The giant sloths may be extinct, but Don Prothero himself is a giant of our age among fossil experts. His primary area of expertise includes the fossil mammals (especially but not at all limited to rhinos). I believe it is true that he has personally handled more fossil mammalian material, in terms of taxonomic breath and time depth, across more institutional collections, than anyone.
      Don has written several different monographs on fossil mammal groups, and recently, a general fossil book for the masses, that have, I think added to his expertise on how to produce a book like this. Illustrations by Mary Persis Williams are excellent as well.
      A typical entry focuses on an order, and the orders are arranged in a taxonomically logical manner. A living or classic fossil representative is depicted, along with some boney material, in the form of drawings. Artist’s reconstructions, photographs, maps, and other material, with phylogenetic charting where appropriate, fills out the overview of that order.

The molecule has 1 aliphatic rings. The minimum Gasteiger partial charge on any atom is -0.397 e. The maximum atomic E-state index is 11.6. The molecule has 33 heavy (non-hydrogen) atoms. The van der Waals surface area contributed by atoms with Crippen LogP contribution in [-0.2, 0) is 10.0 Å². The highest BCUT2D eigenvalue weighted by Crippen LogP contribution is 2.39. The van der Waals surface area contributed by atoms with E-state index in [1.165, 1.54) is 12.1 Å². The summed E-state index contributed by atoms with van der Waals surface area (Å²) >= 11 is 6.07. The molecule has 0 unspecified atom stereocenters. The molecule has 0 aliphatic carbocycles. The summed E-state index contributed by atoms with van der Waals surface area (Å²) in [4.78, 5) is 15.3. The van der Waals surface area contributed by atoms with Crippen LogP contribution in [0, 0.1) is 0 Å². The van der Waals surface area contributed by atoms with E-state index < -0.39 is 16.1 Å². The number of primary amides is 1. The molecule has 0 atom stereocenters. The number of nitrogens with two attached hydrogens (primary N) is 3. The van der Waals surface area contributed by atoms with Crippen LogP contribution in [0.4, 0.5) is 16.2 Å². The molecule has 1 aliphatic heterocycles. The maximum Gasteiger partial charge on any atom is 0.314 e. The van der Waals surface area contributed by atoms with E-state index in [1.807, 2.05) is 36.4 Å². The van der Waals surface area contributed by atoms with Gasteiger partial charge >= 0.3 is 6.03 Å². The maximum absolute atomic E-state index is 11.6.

The text is expert and informative, and very interesting. the quality of the presentation is to notch. The format of the book is large enough to let the artistry of the production emerge, but it is not a big too heavy floppy monster like some coffee table books are. This is a very comforatable book to sit and read, or browse.
      It turns out that if you combine living and fossil forms for a given group, you get a much bigger picture of the facts underlying any one of a number of interesting evolutionary stories.
      In addition to the order by order entries, front matter provides background to the science of paleontology, including phylogenetic method, taphonomy, etc. There is a bit of functional anatomy, and extra detailed material on teeth because, after all, the evolutionary history of man mammal groups is known primarily by analysis of (and discovery almost exclusively of) teeth.
      The end matter includes a discussion of mammalian diversification, extinction, and an excellent index.
      If you wold like some background on how a scientist like Don Prothero writes a book like this, you can listen to this interview, in which we discuss this process in some detail.